Reading: Steven Spier (ed.) — William Forsythe and the Practice of Choreography: It Comes from any Point

I am sitting here, in Berlin, looking across the Uferhallen and south, the Panke canal, through trees not yet budding in an unseasonably early spring, entirely because of William Forsythe. Of course, not entirely, the details and meanderings can be said to be my own, yet the impetus, the first shove, or — to use it knowing also its religious connotations — the revelation, was sitting in a theatre watching The Frankfurt Ballett, having no idea what it was I was seeing, but knowing that was exactly what I wanted to do.

An origin story always gets remade to emphasise the desired narrative over what actually happened, so to tell it like this is knowingly to omit to the point of lying. Nonetheless, it was seeing The Frankfurt Ballett, leaving the theatre thrilled and shaking, seeing and hearing and feeling what was roiled inside of me without recourse to language to make itself conscious; it was this moment that gave clarity and understanding to me. Perhaps even it was the moment itself, that time then, and to see it a few years later or earlier would not have caused this immediate, complete change of direction. Well, yes, perhaps. Perhaps is not so interesting nor knowable. So: I’m sitting here, writing this, because of William Forsythe.

I enjoy writings on Forsythe, The Forsythe Company, Frankfurt Ballet because the work lends itself so easily to serious critical and philosophical thoughts. When Forsythe talks about deconstruction, he really is using the word in a Derridean sense, and not some vacuous, lazy synonym for dismantling. There are conversations you can have with the former that are not possible with the latter not merely because there is neither deconstruction nor dismantling taking place; it is these conversations that interest me, which I think are pertinent, even imperative to dance.

So I come to editor Steven Spier’s William Forsythe and the Practice of Choreography: It Comes from any Point, which I forget where I first saw, published in 2011. It’s a collection of essays, some short, some long, some easy to read and addressing a general dance audience, others assuming at least a familiarity with post-’68 philosophy, music theory, architecture … most of it (approaching half-way in the reading) I find very interesting and stimulating, while a couple of parts I feel a weight of disappointment. More or less typical for an essay collection.

One in particular irritated me, no coincidence I suppose it was the one heavy on Foucault: Gerald Siegmund’s Of Monsters and Puppets. The fixation on the word, ‘monster’, dancers’ bodies as monsters or monstrous, uttered over and over until it became like a nervous tick or fetish, the direct line to Foucault (who turns up more than once in this book), irrespective of the validity of this line of writing (either as a critical interpretation or coming directly from Forsythe’s references to Foucault) is all a bit too easy, predictable. It anticipates as well a queer colonialism wherein Queer claims dancers’ bodies as its own because all that is monstrous is Queer. It’s not. Queer doesn’t get to claim all bodies that fall outside of the normative as queer, nor are these bodies necessarily monstrous.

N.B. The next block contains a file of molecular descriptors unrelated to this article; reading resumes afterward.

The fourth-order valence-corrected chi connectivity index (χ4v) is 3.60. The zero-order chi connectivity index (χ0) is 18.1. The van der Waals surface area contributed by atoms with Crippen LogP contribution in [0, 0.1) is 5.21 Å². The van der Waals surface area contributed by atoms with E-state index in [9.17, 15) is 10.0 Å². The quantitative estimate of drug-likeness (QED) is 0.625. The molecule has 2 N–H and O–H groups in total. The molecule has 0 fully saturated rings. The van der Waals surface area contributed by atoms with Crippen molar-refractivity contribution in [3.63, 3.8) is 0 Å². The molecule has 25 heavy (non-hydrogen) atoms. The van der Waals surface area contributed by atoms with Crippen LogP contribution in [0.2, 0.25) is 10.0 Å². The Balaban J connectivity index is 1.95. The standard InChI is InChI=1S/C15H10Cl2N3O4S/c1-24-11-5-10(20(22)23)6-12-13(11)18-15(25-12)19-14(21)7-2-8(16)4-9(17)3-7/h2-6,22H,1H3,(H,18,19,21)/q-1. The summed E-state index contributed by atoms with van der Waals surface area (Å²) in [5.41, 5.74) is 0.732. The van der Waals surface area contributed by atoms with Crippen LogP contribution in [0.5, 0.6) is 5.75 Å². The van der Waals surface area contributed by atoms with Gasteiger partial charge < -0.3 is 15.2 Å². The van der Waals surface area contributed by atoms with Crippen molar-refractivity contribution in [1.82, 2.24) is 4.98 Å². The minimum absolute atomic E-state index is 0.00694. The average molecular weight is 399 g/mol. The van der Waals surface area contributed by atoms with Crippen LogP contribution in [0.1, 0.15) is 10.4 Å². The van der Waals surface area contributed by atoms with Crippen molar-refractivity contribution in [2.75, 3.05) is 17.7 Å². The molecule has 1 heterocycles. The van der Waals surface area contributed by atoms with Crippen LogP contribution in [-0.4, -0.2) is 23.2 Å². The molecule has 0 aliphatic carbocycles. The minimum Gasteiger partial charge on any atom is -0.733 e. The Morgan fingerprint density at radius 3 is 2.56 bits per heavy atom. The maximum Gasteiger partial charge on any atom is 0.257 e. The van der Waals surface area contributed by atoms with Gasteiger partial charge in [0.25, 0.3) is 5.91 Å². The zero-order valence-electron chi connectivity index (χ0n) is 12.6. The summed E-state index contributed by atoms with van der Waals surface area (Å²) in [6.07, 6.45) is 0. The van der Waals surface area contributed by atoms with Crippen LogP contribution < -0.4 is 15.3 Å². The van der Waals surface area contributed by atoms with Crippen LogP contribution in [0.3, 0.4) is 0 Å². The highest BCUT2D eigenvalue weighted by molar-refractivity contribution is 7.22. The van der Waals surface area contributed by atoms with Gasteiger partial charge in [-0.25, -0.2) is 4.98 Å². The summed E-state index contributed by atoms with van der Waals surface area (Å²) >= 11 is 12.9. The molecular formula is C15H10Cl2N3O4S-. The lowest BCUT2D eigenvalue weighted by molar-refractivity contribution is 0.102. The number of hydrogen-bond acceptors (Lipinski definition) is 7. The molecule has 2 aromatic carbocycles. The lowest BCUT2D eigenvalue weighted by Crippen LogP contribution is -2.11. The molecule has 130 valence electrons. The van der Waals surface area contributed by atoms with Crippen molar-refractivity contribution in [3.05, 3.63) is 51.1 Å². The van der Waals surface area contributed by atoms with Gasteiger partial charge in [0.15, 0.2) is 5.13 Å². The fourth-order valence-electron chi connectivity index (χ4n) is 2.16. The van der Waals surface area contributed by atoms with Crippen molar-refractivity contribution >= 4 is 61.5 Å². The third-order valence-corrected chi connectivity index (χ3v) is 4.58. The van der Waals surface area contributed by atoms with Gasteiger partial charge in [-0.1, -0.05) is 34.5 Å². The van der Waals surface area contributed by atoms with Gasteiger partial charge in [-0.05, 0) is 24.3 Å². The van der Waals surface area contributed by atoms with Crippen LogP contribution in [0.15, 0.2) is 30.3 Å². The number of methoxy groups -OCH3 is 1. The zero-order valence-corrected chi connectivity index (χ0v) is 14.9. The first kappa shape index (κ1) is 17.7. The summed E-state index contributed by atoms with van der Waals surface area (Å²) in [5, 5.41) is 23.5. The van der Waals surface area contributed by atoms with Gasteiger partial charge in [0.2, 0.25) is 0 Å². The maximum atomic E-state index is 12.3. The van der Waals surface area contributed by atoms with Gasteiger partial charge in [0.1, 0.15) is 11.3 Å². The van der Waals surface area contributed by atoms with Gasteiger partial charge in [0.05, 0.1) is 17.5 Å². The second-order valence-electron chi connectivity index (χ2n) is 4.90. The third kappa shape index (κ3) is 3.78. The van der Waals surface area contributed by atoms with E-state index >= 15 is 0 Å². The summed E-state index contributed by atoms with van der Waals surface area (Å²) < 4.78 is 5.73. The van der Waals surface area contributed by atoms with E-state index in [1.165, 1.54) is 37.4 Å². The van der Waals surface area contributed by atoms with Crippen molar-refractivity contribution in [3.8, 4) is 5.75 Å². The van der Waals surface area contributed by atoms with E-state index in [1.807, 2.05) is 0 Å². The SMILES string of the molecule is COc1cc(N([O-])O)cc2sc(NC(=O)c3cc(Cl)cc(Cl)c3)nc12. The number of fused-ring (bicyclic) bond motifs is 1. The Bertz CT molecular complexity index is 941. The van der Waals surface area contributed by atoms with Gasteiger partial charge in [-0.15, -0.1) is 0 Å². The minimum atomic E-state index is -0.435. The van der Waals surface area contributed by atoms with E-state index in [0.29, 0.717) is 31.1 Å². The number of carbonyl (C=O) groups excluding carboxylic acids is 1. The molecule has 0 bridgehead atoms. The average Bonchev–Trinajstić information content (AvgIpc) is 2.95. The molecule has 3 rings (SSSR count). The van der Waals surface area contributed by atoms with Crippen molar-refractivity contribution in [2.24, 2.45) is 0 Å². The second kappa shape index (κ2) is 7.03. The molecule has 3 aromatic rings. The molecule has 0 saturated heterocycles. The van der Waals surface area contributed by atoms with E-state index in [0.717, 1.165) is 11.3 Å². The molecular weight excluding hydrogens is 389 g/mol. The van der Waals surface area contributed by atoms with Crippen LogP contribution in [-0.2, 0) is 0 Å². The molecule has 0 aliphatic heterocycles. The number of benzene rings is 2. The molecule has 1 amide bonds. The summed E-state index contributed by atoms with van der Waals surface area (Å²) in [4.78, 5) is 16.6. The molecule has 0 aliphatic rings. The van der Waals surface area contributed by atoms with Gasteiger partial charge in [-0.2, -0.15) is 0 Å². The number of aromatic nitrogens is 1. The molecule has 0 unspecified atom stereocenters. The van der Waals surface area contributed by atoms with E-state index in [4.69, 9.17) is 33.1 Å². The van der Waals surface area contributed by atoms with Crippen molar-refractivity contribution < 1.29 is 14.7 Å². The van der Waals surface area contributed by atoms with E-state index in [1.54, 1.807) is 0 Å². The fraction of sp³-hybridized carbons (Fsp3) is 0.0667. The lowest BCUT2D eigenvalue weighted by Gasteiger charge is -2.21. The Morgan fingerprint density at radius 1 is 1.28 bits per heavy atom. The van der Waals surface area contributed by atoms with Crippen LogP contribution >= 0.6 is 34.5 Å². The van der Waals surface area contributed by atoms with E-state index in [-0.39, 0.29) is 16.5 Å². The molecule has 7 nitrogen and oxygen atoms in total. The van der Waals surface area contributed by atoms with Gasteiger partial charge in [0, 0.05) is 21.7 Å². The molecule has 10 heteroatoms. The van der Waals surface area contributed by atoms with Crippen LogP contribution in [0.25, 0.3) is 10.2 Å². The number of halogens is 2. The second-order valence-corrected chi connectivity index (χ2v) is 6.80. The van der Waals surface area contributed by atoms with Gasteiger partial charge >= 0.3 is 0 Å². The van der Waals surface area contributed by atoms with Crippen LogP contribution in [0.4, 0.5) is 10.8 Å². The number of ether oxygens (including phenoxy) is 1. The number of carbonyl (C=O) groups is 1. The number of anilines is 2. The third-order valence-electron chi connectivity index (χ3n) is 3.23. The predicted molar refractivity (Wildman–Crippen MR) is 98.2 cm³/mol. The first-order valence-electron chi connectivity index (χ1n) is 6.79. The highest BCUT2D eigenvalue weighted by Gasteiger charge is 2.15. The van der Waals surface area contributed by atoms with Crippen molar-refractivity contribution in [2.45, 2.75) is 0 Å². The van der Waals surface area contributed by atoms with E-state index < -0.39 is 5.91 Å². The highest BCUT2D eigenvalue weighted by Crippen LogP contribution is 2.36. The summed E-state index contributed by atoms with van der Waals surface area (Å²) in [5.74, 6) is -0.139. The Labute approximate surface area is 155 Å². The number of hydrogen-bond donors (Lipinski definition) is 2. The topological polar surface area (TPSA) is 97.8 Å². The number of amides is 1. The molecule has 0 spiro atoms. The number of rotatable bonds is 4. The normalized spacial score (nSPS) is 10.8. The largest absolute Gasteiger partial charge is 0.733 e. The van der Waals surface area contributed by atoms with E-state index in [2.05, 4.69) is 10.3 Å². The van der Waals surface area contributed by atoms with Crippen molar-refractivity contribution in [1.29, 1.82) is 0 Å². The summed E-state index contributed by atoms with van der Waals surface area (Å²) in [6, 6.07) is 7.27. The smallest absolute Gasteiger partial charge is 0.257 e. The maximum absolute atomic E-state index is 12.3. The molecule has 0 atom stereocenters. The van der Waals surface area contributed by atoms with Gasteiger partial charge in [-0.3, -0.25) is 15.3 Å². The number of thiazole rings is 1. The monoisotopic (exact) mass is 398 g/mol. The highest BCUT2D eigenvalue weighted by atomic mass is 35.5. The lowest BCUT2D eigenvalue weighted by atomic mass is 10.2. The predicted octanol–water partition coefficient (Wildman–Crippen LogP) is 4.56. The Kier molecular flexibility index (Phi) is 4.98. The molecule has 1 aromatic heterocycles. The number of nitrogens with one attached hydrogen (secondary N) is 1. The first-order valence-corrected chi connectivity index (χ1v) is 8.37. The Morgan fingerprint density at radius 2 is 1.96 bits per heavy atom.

An opposition to this is Michel Serres writing on bodies that move, bodies that dance. The dancer’s body as the possible, the unknown; the body that thinks and is subject through moving; a body that is not reducible to a duality, separate from mind (or thinking, or consciousness) because of this; a body that resists a ‘holistic’ integration or synthesis of the two by being already somewhere else.

Certainly also it’s not a strict opposition. There is at play here in the monstrous and queer what Baudrillard calls, “an increasingly racist definition of the ‘normal human.’” yet that is not all there is, nor is it necessarily a coherent path of discourse to describe what is categorised as not normal in the language that does this categorisation. If nothing else, it means we agree a priori the designation is correct and we’re just arguing over the details. There’s also something dishonest in naming bodies monstrous and yet not admitting there’s something sexy and cool in such an appellation, perhaps even better than the non-monstrous.

Perhaps all of this is to say, yes, even if Forsythe names Foucault as an influence, it doesn’t follow that all analysis of his work has to be the standard turning of the lights labeled Foucault, Lacan, Marx, and others on it and performing a kind of paint by numbers theorising. Who else is there? Serres, obviously. Judith Butler was and is writing concurrently with Forsythe’s work. Mainly I find it a little uninteresting to remain so narrow and predictable in the choice of philosophers and tropes with which to regard the world.

Besides all that, which was only one or two of the essays I’ve so far read – and even these are well-written whatever I might think of their arguments – this is one of the best collections of essays I’ve read on Forsythe, and it’s a joy to read about dance like this.

Steven Spier (ed.) — William Forsythe and the Practice of Choreography: It Comes from any Point
Steven Spier (ed.) — William Forsythe and the Practice of Choreography: It Comes from any Point